Carnegie Mellon's nano-facility a solid option for the fabless
BY MARK A. DeSORBO
PITTSBURGH, Pa.—Bridge Semiconductors is one of many tech start-ups that has chosen to go fabless, thanks to Carnegie Mellon University's Nanofabrication Facility.
The $10 million, 4,000-square-foot facility, includes 1,200 square feet of ISO Class 4 and 2,600 square feet of ISO Class 5 cleanroom space. The controlled environments are outfitted with tooling for developing the micro-electro mechanical systems (MEMS) made by Bridge, as well as chips that improve the sound in cell phones or gauge damage done to a disk drive when dropped by a user.
Controlled environments at Carnegie Mellon University are outfitted with tooling for developing MEMS.
"Fundamentally, when you are spending venture money, it's costly money, so we did not want to invest in a lot of bricks and mortar. We put that money in research and development," says Charles Buenzli, Bridge's vice president and COO of Bridge Semiconductors, which uses wafers from Taiwan Semiconductor Manufacturing Corp. to build its MEMS-based integrated circuits.
Buenzli explains that going fabless by using Carnegie Mellon's facility provides convenient access to equipment and resources that would have cost the company more than $2 million if it chose to set up its own manufacturing facility.
"We can attribute the rapid progress in our device development to having access to the excellent resources at the facility," he says. "We have a nice, broad cross-section of processes available, from metal deposition to etchers; so, we didn't have to make a choice on day one. We can explore what gives us the best process. In an academic situation like that, you have a wider freedom to do things that may not be permitted in a traditional manufacturing environment."
Research projects at the Carnegie Mellon facility are "truly diverse," says Chris Bowman, director of the Nanofabrication Facility, adding that gone are the days of cleanrooms used exclusively for semiconductors.
"Semiconductor manufacturing—that's what drove cleanrooms in the beginning; but now, on a university campus, the cleanrooms have to accommodate so many more activities, from nanotechnology to MEMS," he says.
The devices differ vastly, Bowman says, but there is a lot of shared equipment and key tools for each area of research. Researchers, he says, not only share equipment, but ideas as well.
"A typical disk-drive researcher does not need a backside aligner, but the MEMS researcher does, and that sparks interdisciplinary research," Bowman says. "If you put these people together in the same lab, it sparks ideas and innovation."
So, how much does it cost to use Carnegie Mellon University's Nanofabrication Facility?
Each person entering cleanrooms is charged a $25 fee. Solvents, gloves, and wipes are stocked in the cleanroom for the users' convenience. The fee covers the maintenance cost of de-ionized water system, particle counters, airflow balancing equipment, as well as filters, ultraviolet lamps, cleanroom garment rental and cleaning, tacky mats, gloves, soaps, acids, solvents, first aid supplies, and numerous other cleanroom musts.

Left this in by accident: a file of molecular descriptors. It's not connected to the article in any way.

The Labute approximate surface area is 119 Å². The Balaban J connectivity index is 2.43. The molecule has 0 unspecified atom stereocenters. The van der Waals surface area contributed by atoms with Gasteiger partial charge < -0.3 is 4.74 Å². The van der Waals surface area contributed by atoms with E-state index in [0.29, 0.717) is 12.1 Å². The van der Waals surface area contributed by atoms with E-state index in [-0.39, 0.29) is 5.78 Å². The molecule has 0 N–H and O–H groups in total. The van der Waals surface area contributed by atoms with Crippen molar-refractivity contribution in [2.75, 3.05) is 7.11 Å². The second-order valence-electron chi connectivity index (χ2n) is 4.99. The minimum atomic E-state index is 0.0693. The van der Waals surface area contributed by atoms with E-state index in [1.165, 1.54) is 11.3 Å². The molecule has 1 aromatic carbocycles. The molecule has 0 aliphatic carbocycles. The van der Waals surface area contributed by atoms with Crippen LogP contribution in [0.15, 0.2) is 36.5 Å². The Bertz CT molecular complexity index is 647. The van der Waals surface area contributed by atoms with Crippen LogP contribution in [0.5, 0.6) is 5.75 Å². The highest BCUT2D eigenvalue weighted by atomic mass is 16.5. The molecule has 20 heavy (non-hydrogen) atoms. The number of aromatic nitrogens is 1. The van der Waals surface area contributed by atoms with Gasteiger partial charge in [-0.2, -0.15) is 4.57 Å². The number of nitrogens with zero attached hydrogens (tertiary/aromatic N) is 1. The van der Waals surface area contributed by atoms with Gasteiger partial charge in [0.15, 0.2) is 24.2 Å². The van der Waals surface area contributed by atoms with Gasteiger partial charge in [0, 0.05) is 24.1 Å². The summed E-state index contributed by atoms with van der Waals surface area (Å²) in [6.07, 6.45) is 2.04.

A fee is charged for using the majority of the equipment in the cleanroom, with the funds used to maintain the equipment's existing features and specifications. All upgrades and modifications are charged to individual or group research accounts. The fee is assessed by the run, hour, or day.
Use of sputtering, etch or evaporators costs $105 per run, while use of the wafer scrubber is $35 per run and the copper electroplating system is $85 per run. Fees for using other equipment are subject to hourly rates that range from $55 to $155. Use of a Micrion focused ion beam is $155 per hour, while use of a GCA stepper is $125 per hour. Using a Karl Suss mask aligner will cost $90 per hour while the Cobilt mask aligner is $55 per hour.
"Including myself, there are full-time staffers, including a process engineer and a technician," Bowman says. "The fees pay for staff salaries and equipment maintenance, upgrade and modification. Whatever money is left over is used to replenish capital equipment."
About 80 qualified end users use the facility, and typically, a dozen people are in the lab at any one time.
Along with Bridge Semiconductor, Akustica, IC Mechanics and several researchers from the University of Pittsburgh are also using the labs. Carnegie Mellon researchers also extensively use the laboratory, with most of the lab activity coming from the Electrical and Computer Engineering's Data Storage Systems Center and MEMS Laboratory.
Current lab projects include a 20-nm wide bolometer to be used for a more accurate measurement of the mass of the universe, hybrid magnetic and optical-storage devices to extend disc drives into the terabit per square inch realm, thin film batteries, an implantable wireless bone strain sensor, microfluidic valves and flow regulators for bio fluids, magnetic random access memory chips, artificial lung tissue research, micro fuel cells, inertial sensors and organic chemical sensors for health and safety.
During the past 20 years, the lab has acquired an impressive range of processing equipment, including 12 sputtering systems for depositing films of many different materials and alloys, a reactive ion etcher for deep silicon etching and a newly acquired backside wafer aligner—the workhorses of MEMS-related research.
The university's lab also sports a 5-nm focused ion beam etcher and a newly acquired 10-nm resolution electron beam lithography system extending the lab's capabilities into increased nanotechnology research. To minimize process variations, the lab's cleanroom environment is extremely stable year round, maintaining 68 degrees plus or minus one degree and 35 percent humidity plus or minus three percent.